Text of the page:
Recently I made an interesting discovery while running – a simple act that made a dramatic difference and helped carry me through the most challenging segments of long distance runs: smiling. This inspired me to embark on a journey that took me through neuroscience, anthropology, sociality and psychology to uncover the untapped powers of the smile.
I started my exploratory journey in California, with an intriguing UC Berkeley 30-year longitudinal study that examined the smiles of students in an old yearbook, and measured their well-being and success throughout their lives. By measuring the smiles in the photographs the researchers were able to predict: how fulfilling and long lasting their marriages would be, how highly they would score on standardized tests of well-being and general happiness, and how inspiring they would be to others. The widest smilers consistently ranked highest in all of the above.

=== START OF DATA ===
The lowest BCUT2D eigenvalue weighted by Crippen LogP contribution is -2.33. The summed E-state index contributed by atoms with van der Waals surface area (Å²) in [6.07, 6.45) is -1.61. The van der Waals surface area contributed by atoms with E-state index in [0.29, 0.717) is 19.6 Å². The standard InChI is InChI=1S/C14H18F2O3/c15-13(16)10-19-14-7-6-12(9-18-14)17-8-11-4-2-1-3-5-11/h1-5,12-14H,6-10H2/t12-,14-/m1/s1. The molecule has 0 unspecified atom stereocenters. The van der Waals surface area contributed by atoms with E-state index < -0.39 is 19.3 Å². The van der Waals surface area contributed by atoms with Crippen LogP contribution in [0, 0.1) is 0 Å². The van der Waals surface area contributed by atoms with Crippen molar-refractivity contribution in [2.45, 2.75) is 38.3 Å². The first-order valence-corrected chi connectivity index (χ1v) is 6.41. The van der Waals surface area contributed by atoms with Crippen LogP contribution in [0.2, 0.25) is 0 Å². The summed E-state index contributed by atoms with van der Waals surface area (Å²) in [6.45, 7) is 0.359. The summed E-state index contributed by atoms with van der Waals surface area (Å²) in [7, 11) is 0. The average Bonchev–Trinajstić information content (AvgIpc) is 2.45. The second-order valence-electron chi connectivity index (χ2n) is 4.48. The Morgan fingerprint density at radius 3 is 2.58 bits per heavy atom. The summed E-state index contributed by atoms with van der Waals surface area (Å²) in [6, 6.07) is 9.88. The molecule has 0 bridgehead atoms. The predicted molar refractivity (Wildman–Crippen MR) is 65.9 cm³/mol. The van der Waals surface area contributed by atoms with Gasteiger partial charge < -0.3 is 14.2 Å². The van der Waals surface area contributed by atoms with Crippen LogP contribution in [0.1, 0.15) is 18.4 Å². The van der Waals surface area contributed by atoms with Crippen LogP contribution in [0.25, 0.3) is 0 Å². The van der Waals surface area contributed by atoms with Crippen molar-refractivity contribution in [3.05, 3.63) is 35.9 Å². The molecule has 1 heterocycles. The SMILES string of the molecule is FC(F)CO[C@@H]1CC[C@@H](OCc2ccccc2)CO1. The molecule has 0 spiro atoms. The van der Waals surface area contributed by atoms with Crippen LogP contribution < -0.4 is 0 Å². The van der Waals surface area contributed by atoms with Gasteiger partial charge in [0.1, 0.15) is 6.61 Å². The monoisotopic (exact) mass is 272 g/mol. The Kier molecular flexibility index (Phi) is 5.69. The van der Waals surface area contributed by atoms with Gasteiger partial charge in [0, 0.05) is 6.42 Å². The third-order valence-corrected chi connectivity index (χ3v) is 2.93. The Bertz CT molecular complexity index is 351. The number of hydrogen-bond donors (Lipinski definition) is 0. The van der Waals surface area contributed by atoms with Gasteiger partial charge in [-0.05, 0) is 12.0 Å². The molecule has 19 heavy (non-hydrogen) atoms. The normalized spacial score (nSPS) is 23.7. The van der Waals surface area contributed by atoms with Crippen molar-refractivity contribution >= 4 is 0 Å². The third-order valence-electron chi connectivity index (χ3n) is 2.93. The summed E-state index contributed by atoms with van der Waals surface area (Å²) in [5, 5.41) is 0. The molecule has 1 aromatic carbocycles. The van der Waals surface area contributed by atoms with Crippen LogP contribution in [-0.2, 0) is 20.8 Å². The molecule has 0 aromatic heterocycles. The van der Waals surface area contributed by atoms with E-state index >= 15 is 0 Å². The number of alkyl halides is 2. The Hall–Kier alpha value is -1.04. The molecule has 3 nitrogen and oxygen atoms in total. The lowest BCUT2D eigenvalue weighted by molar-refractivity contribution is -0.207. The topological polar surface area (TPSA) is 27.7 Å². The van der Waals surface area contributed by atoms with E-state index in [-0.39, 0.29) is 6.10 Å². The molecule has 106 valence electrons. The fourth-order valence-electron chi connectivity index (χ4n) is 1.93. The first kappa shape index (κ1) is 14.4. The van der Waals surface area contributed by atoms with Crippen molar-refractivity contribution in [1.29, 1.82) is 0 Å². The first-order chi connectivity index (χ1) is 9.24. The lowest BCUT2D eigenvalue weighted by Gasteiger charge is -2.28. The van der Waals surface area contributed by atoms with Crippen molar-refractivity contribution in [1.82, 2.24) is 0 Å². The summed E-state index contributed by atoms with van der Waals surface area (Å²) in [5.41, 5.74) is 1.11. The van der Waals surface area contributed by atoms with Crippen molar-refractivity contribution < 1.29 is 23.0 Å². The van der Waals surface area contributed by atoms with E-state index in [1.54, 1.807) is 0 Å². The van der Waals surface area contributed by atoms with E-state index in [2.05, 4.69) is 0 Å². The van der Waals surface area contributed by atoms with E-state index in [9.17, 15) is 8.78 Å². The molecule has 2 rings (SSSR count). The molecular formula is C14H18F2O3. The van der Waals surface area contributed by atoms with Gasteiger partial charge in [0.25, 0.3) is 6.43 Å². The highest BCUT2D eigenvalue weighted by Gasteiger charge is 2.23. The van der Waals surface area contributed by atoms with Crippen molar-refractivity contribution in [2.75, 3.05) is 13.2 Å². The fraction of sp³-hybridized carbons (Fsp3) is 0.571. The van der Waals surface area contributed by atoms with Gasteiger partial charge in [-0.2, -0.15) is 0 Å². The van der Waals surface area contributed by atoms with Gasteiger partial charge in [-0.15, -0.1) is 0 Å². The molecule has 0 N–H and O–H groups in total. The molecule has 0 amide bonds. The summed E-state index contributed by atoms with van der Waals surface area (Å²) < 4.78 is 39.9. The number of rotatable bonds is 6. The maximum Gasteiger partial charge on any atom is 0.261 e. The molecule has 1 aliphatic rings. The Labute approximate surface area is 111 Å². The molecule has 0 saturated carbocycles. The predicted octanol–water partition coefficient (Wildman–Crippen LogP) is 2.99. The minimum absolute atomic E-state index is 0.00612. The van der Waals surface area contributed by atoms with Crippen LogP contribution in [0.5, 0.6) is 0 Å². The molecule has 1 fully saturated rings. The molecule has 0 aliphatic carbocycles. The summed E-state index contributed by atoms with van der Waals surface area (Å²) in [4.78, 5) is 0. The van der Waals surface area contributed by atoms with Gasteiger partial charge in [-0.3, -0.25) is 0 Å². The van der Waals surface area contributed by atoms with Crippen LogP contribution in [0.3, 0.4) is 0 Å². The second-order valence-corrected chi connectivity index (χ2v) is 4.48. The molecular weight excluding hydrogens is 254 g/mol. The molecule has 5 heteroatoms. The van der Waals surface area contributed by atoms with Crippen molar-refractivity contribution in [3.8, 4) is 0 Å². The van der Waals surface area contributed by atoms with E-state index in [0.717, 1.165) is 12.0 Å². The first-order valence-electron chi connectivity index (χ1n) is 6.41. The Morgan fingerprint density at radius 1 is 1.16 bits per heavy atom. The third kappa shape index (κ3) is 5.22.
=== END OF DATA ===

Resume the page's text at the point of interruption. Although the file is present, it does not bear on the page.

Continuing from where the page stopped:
Even more surprising was a 2010 Wayne State University research project that examined the baseball cards photos of Major League players in 1952. The study found that the span of a player’s smile could actually predict the span of his life! Players who didn’t smile in their pictures lived an average of only 72.9 years, while players with beaming smiles lived an average of 79.9 years.. . .
. . . British researchers found that one smile can generate the same level of brain stimulation as up to 2,000 bars of chocolate.The same study found that smiling is as stimulating as receiving up to 16,000 pounds Sterling in cash.That’s like 25 grand a smile.It’s not bad.And think about it this way:25,000 times 400 –quite a few kids out there feel like Mark Zuckerberg every day. (Read the full post here.)
More evidence that, “A cheerful heart is like good medicine” (Proverbs 17:22). Better get my smiling muscles busy!